Tachis’ Will is livelier than Kip. He shows more emotion, interested not only in the project, but in life. He has a charisma about him, though his life is far from the perfection we derive from Kip’s diatribe early in the story. Together, Psarras and Tachis are very believable as longtime friends with very different goals in life.
Voellger has the most difficult job. A portion of her performance is from offstage, but she must still interact with her fellow actors. She starts out on several computer screens. Her speech is very mechanical sounding since she’s only a computer voice. As the story develops, Voellger eventually comes on stage, her speech becomes less mechanical and more human as her character learns. Voellger’s character transformation is both intriguing and entertaining. The A.I.’s metamorphosis isn’t only evident in speech but also in movement.
While there is a lot of technology used in the story, including a bit of software jargon, the story is really about relationships. The primary plotline is about Kip and Will’s friendship and some complications that arise. There’s a bit of profanity at times, though it is in keeping with the characters. A little more than halfway through the play, the story slows down. The script spends time exploring Kip’s background and his and Will’s relationship with Allison. Some of this background exploration drags a little, but it is necessary to set up the climax and resolution of the play.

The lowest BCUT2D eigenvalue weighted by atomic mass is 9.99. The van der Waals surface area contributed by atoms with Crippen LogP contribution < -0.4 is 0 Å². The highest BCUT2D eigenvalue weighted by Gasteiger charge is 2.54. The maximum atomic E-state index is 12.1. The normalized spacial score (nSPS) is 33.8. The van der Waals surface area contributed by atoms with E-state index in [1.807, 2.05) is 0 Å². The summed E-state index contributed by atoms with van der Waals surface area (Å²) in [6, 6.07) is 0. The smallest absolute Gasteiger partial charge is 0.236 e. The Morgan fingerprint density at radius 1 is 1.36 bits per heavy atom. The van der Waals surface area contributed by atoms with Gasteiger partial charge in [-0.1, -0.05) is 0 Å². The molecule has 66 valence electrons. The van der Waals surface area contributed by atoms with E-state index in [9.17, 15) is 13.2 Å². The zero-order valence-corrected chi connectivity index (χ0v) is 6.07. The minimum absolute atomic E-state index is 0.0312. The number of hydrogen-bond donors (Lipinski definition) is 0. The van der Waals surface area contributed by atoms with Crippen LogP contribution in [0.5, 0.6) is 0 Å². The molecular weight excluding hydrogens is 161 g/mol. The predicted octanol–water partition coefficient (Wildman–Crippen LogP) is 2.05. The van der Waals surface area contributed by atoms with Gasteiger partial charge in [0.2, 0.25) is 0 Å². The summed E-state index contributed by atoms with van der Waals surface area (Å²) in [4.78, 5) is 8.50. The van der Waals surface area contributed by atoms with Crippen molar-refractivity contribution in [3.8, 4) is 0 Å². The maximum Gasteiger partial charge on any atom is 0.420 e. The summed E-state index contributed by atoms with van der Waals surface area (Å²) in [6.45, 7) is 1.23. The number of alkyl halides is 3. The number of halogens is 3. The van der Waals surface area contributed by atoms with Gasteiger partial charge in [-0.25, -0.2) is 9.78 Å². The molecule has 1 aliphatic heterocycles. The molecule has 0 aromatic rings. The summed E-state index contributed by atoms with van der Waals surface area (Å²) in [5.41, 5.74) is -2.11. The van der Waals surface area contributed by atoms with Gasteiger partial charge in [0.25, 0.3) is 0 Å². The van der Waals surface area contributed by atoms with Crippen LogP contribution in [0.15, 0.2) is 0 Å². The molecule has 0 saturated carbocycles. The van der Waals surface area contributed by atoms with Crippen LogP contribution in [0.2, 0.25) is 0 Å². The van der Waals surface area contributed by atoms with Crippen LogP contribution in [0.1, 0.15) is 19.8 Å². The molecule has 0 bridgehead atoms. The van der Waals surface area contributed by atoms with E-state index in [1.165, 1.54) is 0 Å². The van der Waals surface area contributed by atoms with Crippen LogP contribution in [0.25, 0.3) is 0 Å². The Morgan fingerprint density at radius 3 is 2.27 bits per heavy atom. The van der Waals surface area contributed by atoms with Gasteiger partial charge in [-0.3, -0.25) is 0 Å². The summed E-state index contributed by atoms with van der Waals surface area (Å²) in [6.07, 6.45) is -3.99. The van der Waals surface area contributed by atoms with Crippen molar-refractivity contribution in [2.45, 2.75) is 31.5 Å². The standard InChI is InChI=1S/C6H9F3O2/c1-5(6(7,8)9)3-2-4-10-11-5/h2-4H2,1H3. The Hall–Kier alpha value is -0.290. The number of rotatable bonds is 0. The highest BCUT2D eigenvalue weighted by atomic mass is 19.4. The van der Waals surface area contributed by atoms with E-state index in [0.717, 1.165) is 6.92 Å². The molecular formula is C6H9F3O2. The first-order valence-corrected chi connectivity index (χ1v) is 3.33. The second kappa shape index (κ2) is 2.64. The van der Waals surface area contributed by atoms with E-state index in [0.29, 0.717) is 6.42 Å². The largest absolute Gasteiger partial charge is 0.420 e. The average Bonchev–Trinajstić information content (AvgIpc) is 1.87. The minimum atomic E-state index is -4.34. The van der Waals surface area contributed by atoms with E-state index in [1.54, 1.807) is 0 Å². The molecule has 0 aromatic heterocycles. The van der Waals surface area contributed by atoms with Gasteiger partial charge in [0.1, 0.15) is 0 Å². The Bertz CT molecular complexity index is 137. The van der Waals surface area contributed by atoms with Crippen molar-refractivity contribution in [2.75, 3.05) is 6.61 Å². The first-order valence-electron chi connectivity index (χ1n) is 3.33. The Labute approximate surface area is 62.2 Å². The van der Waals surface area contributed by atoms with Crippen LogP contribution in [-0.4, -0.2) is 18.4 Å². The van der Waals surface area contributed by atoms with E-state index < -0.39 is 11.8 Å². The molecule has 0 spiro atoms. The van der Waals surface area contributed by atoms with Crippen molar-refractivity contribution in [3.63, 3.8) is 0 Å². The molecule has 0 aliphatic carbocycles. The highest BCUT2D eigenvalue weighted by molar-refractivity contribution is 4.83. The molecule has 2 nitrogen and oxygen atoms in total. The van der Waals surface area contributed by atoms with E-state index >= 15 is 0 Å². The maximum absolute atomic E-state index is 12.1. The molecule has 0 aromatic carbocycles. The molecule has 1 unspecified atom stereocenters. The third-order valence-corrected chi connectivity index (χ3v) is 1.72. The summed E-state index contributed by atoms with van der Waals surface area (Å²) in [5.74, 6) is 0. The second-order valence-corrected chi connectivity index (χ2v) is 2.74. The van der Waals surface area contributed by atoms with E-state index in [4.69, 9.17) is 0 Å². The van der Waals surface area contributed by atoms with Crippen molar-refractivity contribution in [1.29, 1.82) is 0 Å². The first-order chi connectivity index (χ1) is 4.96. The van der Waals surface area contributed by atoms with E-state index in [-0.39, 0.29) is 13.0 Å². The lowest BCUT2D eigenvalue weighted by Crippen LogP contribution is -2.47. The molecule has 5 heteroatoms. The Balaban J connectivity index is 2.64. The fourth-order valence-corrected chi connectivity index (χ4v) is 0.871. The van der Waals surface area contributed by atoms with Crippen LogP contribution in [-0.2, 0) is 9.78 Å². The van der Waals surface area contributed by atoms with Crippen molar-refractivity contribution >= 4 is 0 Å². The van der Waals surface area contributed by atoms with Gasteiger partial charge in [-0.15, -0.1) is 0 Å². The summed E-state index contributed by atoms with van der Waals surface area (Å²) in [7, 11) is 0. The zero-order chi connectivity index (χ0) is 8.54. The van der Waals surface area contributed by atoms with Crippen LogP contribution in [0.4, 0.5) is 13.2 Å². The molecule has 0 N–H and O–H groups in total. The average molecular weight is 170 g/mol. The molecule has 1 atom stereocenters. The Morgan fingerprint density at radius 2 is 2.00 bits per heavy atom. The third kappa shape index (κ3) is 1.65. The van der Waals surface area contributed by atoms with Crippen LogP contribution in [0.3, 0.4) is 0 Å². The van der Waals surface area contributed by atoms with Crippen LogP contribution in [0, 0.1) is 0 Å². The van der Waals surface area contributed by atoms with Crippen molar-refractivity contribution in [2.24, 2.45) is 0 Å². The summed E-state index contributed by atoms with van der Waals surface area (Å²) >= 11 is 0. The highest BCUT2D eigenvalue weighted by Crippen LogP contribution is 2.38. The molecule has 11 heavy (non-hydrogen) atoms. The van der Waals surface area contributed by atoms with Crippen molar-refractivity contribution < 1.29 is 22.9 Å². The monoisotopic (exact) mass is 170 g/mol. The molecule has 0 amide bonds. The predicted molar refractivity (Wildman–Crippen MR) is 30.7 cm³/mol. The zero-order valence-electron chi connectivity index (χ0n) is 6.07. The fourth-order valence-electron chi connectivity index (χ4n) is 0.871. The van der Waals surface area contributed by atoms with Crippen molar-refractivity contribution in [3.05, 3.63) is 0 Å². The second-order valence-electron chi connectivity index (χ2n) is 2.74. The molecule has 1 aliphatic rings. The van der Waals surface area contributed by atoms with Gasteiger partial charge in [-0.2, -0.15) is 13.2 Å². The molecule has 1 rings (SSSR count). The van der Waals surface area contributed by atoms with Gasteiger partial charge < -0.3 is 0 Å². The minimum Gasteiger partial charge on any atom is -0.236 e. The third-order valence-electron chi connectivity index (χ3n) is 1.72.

Psarras is also the resident City Lights composer and sound designer. In this case, he composed a score that stylistically resembles video game music with its electronic arpeggios and progressions. He wrote the music, then he played and recorded his synth performance of it to create the sound mix used in production. Psarras combines his music with a few computer clicks and chirps to more fully orchestrate the sounds of the machine. Together with Kumamoto’s video flowing 1’s and 0’s or schematic lines around the mosaic panels showing the computer’s inner workings, the effects are impressive.